Yann Novak

NovakWe should never take artists who also work as curators for granted. The ego (not to mention energy) required to make a lifetime commitment to art is considerable. When those rare individuals find ways to balance their own creative output with support and promotion for other artists, they deserve special recognition.

Los Angeles-based Yann Novak is a fine example. In addition to his considerable multi-media output, Novak runs Dragon’s Eye Recordings. He relaunched the label – his father’s originally – in 2005. Since that time, Dragon’s Eye has produced more than 70 releases.

Novak describes the label’s focus as “limited edition releases by emerging and mid-career sound artists, composers and producers.”

A new compilation – Steel: Dragon’s Eye Twelfth Anniversary – is an excellent introduction for anyone unfamiliar with the label. Among the contributing artists, Robert Crouch and Marc Kate will be familiar to BADD PRESS readers. Crouch’s “a palimpsest” is a haunting, grand statement. Kate delivers “Deface VIII,” a minimalist dreamscape.

Novak’s own piece is entitled “Ride it Out.” It is a standout, textured ambient composition on a 78-minute album with plenty of highlights.

Novak’s work is also available on a second compilation released this month: homework – year 2. This 67-track monster download comes from Belgium’s taâlem label. For the second consecutive year, the label invited its artists, and those of its sublabels, to contribute an unreleased piece of music created or at least worked on during the year. Last year’s release featured 52 tracks by many of the same artists.

Novak’s “coming up” builds gently over the course of its six and a half minutes. It’s a quiet slice of prettiness. The collection also features Mathias Delplanque and Seki Takashi.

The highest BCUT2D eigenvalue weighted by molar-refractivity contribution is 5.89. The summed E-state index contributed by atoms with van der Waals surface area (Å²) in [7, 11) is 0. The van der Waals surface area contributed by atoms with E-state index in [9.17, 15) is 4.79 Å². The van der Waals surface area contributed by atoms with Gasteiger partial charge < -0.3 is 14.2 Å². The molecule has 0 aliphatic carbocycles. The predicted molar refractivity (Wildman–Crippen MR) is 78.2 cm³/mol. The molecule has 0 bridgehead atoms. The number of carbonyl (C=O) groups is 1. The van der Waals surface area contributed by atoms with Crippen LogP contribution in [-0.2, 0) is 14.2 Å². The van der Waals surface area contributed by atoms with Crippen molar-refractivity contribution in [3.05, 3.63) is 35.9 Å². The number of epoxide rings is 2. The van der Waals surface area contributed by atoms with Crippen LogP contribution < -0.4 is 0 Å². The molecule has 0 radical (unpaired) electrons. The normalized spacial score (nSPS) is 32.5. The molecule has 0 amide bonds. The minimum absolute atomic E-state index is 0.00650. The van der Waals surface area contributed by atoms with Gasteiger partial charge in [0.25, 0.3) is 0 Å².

Remarkably, both albums are available as name-your-price downloads.

In an artist statement on his website, Novak explains where he’s coming from: “I explore notions of perception, context and movement through the construction of immersive spaces that seek to heighten the audience’s awareness of the present moment. Rooted in the ‘objectless’ nature of intangible materials – sound and light – my work often takes on an intermediate character, offering enough information to transform space while preserving and enhancing the audience’s sense of their own embodied experience. This quality is intended to resist the tendency of dominant culture to monopolize our attention and pull us away from our own experience. Through this monopolization we become disenfranchised from our own experience, and thus the reclaiming of awareness becomes a political act.”

He uses “raw and altered field recordings, analog and digital sound synthesis, manipulated artificial and natural light and projection.”

Novak has a new album ready to go in the new year, on the Touch label. That’ll be followed by a European tour. Watch for details in January.

Kevin Press

 

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